Hot topic - Claims Management Regulation
On 9 February we hosted a Claims Management Company Regulation forum for clients. We were delighted to be joined by Kevin Rousell, Head of Claims Management Regulation Unit at the Ministry of Justice (MoJ) who provided an overview of how claims management companies (CMCs) are regulated in England and Wales and what the future might hold for Scotland. Our work around CMCs was a key factor in the Scottish Government's decision to take forward regulation of CMCs in Scotland.
It was clear from the high number of attendees that the impending regulation and consequences for the market were at the forefront of our client's minds. Given the level of interest our forum generated we decided that our fourth Disrupt to Progress Roundtable on 27th March will retain the focus on CMCs by bringing representatives together from the MoJ, the Association of British Insurers (ABI), the Financial Conduct Authority (FCA), the Law Society of Scotland, Police Scotland, the Insurance Fraud Bureau (IFB), the Insurance Fraud Enforcement Department (IFED) and the Information Commissioner's Office (ICO).
The Justice Committee unanimously agreed the general principles of the Civil Litigation (Expenses and Group Proceedings) (Scotland) Bill at the Stage 1 debate on 16 January 2018. The Bill moved to Stage 2 of its Parliamentary passage this month and when passed will introduce QOCS and DBAs to Scotland.
DWF's Head of General Insurance in Scotland, partner, Andrew Lothian worked with the ABI to analyse the Bill and the proposed amendments. The full published amendments can be viewed below.
The Justice Committee meets on 27th February to begin consideration of the Bill at Stage 2. Stage 2 requires to be completed by 9 March 2018 with Stage 3 proceedings scheduled for around March or April 2018.
The Bill was introduced in the Scottish Parliament on 8 February 2018 with Stage 1 scheduled for May 2018.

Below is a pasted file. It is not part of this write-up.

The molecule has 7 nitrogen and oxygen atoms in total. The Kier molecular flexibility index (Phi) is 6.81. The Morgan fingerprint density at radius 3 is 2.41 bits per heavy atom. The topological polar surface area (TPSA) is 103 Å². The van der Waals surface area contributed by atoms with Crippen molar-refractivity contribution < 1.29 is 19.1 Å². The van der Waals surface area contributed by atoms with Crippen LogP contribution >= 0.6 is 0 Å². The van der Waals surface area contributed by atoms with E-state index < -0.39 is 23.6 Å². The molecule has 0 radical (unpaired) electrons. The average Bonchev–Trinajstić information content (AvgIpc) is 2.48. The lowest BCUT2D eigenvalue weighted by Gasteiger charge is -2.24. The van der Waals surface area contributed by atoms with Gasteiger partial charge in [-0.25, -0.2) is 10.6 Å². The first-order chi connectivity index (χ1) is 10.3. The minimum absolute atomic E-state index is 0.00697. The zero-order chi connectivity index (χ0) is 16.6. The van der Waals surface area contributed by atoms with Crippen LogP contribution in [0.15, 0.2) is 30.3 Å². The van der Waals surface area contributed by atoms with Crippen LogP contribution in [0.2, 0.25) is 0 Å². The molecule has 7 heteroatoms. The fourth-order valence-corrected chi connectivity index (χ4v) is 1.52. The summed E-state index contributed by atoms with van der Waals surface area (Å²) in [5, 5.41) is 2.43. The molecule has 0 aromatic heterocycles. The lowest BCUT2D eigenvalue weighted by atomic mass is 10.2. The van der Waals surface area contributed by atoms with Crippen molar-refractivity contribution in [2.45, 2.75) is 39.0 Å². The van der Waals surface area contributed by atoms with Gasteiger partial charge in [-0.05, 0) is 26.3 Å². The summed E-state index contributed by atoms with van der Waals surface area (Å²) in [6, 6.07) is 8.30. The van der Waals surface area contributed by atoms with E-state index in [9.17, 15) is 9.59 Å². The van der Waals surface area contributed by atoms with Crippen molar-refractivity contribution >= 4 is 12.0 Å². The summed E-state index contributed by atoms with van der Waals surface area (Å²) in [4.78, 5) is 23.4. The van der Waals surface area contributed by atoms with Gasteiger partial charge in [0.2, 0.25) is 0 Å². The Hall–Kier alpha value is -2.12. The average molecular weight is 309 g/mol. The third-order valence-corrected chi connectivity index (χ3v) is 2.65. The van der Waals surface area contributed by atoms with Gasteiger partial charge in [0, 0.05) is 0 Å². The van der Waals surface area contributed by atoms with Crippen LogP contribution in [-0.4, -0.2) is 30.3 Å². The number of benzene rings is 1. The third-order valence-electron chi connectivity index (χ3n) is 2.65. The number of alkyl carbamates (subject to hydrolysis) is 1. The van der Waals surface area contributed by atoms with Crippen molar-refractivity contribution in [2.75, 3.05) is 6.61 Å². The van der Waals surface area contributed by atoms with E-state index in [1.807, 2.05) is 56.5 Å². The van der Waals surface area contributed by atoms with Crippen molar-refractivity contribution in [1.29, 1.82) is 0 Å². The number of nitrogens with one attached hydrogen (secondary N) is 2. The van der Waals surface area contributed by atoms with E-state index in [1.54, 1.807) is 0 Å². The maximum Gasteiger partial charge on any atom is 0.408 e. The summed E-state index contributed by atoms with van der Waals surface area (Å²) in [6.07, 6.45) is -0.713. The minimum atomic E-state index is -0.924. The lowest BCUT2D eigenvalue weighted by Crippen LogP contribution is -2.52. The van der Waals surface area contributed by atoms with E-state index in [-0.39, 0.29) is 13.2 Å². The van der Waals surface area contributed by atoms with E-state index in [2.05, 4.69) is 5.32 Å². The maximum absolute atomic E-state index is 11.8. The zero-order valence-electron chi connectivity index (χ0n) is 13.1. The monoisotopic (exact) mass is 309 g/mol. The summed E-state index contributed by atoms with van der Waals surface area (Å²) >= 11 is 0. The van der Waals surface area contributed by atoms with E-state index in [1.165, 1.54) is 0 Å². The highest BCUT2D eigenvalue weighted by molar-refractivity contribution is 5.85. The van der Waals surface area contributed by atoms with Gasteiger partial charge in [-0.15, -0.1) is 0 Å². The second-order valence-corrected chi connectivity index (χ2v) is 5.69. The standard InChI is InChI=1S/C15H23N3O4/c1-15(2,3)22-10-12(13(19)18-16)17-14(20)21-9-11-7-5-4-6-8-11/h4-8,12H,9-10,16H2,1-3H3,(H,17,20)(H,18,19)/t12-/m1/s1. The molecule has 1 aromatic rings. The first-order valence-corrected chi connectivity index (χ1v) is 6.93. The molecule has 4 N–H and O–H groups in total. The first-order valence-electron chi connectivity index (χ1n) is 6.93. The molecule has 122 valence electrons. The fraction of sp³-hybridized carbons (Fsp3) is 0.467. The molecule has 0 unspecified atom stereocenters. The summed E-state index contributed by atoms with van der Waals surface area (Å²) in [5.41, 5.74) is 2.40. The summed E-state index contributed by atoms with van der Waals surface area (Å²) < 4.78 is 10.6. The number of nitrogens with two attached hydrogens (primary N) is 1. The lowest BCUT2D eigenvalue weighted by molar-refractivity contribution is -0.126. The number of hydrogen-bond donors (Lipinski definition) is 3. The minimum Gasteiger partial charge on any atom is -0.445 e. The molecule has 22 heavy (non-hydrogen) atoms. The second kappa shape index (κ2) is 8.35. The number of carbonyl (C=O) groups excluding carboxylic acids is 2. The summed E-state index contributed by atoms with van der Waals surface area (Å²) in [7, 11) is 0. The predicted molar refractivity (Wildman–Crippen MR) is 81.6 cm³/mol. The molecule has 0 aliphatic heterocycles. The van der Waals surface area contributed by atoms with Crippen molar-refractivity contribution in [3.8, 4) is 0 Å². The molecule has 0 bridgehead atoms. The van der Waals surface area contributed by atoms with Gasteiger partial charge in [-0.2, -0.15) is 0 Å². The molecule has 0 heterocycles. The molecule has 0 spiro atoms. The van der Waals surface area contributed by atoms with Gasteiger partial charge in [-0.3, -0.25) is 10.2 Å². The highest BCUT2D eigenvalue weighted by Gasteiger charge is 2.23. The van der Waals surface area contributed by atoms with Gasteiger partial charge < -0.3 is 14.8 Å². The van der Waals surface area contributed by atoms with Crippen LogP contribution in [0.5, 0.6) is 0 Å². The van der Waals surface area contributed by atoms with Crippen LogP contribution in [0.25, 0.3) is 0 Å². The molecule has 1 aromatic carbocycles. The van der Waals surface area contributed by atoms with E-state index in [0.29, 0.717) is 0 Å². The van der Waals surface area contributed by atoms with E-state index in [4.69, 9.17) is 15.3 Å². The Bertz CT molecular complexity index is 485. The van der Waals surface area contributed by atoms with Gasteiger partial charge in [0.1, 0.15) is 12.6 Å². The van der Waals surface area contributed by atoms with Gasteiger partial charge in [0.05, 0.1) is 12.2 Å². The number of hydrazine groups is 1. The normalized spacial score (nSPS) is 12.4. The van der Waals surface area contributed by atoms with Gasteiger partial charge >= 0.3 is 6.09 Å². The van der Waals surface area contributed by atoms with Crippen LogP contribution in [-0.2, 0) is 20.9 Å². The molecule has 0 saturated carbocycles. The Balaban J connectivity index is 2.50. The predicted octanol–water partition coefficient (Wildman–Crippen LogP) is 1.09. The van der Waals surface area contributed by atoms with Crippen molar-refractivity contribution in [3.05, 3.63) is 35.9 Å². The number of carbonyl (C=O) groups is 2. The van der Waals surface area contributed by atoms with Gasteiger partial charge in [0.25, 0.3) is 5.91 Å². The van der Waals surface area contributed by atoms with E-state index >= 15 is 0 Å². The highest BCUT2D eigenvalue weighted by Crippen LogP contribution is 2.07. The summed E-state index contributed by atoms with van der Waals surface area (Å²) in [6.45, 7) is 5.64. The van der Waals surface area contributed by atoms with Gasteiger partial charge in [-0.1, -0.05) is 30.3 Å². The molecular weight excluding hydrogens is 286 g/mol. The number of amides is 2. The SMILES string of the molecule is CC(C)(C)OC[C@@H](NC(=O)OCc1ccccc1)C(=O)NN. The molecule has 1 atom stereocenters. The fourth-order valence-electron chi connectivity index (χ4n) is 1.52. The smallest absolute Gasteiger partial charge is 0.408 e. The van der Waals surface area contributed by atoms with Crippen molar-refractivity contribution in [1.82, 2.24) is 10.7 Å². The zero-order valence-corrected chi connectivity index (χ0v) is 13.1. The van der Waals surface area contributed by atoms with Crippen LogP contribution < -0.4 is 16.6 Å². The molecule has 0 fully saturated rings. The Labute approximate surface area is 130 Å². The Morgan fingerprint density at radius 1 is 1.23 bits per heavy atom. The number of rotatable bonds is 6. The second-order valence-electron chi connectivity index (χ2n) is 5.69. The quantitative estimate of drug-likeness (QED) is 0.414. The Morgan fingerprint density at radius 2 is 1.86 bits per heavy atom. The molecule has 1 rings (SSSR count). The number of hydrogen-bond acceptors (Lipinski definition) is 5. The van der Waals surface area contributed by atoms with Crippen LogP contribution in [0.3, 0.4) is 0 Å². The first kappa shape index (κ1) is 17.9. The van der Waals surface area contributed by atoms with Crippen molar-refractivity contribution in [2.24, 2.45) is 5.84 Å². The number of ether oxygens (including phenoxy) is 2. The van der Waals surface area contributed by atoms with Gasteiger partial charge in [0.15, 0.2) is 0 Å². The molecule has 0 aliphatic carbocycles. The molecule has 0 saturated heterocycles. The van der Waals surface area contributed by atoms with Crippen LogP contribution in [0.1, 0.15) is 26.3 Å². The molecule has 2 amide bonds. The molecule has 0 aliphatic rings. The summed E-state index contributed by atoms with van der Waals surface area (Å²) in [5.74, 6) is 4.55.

A recurring problem with claims for damages, is determining when the prescriptive period begins for loss or damage that was initially latent.
Following the decision of the Supreme Court in the case of David T Morrison & Co Ltd v ICL Plastics Ltd in 2014, the issue of prescription in relation to claims for latent damage has become very topical. This case overturned almost 30 years of judicial authority and it was recognised that legislative changed was required. Since Morrison it has been clear that the prescriptive period starts to run when the pursuer is aware of the occurrence of loss or damage.
This was further highlighted in the case of Gordon's Trustees v Campbell Riddell Breeze Paterson LLP  UKSC 75. In this case the trigger date for prescription purposes was held to be either the date the defective notices had been served in November 2004 or alternatively when the tenants failed to vacate in November 2005. The UKSC proceeded on the basis of a uniform approach held that the claim had indeed prescribed and dismissed the respondents appeal.
The Bill will:
• Extend the scope of the five-year prescription in a number of ways
• Reform the so-called “discoverability test” relating to the state of knowledge of a creditor in cases of latent damage, such as when a defect emerges in a building long after it was built
• Set the start date of the 20-year prescriptive period in relation to claims for damages as the date of the act or omission giving rise to the claim
• Ensure that the 20-year prescriptive period cannot be interrupted and allow parties to agree to an extension to the five and two-year prescription periods in certain circumstances
• Clarify that the burden of proof as to whether or not a right has prescribed falls on the credito
Damages (Scotland) Bill
Walter Drummond-Murray (Scottish Government) advised the Personal Injury Committee of the SCJC that the Damages (Scotland) Bill will be introduced later this year before the summer recess. This Bill will amend the law on the personal injury discount rate and enable the courts to impose periodical payment orders when making an award of damages in respect of personal injury.
Professional Indemnity Scotland
Construction Professional Indemnity Event